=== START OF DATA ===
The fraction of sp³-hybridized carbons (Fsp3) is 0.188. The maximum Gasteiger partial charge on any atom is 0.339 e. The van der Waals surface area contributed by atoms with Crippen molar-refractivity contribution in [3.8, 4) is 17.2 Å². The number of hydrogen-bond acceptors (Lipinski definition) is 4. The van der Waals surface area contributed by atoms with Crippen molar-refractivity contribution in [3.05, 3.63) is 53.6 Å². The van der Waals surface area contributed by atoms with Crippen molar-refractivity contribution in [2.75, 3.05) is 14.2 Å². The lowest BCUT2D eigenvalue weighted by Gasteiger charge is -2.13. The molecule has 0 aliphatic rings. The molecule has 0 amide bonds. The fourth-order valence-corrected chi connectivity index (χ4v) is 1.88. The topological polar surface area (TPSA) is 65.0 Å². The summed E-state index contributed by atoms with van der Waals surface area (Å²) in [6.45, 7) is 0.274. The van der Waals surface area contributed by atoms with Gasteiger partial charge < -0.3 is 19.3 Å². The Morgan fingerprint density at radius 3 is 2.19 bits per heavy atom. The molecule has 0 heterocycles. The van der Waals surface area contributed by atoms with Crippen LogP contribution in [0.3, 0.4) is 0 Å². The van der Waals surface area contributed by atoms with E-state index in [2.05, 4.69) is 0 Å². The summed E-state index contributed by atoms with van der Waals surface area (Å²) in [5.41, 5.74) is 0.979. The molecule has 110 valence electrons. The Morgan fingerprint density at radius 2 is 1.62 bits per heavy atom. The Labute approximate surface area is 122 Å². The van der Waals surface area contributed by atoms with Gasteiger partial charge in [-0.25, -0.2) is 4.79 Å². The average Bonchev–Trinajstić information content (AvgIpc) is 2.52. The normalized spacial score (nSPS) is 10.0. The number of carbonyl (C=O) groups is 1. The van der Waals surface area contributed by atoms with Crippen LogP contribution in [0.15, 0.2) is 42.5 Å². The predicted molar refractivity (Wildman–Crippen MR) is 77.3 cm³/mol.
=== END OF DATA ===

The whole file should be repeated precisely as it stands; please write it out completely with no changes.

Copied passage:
The fraction of sp³-hybridized carbons (Fsp3) is 0.188. The maximum Gasteiger partial charge on any atom is 0.339 e. The van der Waals surface area contributed by atoms with Crippen molar-refractivity contribution in [3.8, 4) is 17.2 Å². The number of hydrogen-bond acceptors (Lipinski definition) is 4. The van der Waals surface area contributed by atoms with Crippen molar-refractivity contribution in [3.05, 3.63) is 53.6 Å². The van der Waals surface area contributed by atoms with Crippen molar-refractivity contribution in [2.75, 3.05) is 14.2 Å². The lowest BCUT2D eigenvalue weighted by Gasteiger charge is -2.13. The molecule has 0 aliphatic rings. The molecule has 0 amide bonds. The fourth-order valence-corrected chi connectivity index (χ4v) is 1.88. The topological polar surface area (TPSA) is 65.0 Å². The summed E-state index contributed by atoms with van der Waals surface area (Å²) in [6.45, 7) is 0.274. The van der Waals surface area contributed by atoms with Gasteiger partial charge < -0.3 is 19.3 Å². The Morgan fingerprint density at radius 3 is 2.19 bits per heavy atom. The molecule has 0 heterocycles. The van der Waals surface area contributed by atoms with Crippen LogP contribution in [0.3, 0.4) is 0 Å². The van der Waals surface area contributed by atoms with E-state index in [2.05, 4.69) is 0 Å². The summed E-state index contributed by atoms with van der Waals surface area (Å²) in [5.41, 5.74) is 0.979. The molecule has 110 valence electrons. The Morgan fingerprint density at radius 2 is 1.62 bits per heavy atom. The Labute approximate surface area is 122 Å². The van der Waals surface area contributed by atoms with Gasteiger partial charge in [-0.25, -0.2) is 4.79 Å². The average Bonchev–Trinajstić information content (AvgIpc) is 2.52. The normalized spacial score (nSPS) is 10.0. The number of carbonyl (C=O) groups is 1. The van der Waals surface area contributed by atoms with Crippen LogP contribution in [0.15, 0.2) is 42.5 Å². The predicted molar refractivity (Wildman–Crippen MR) is 77.3 cm³/mol.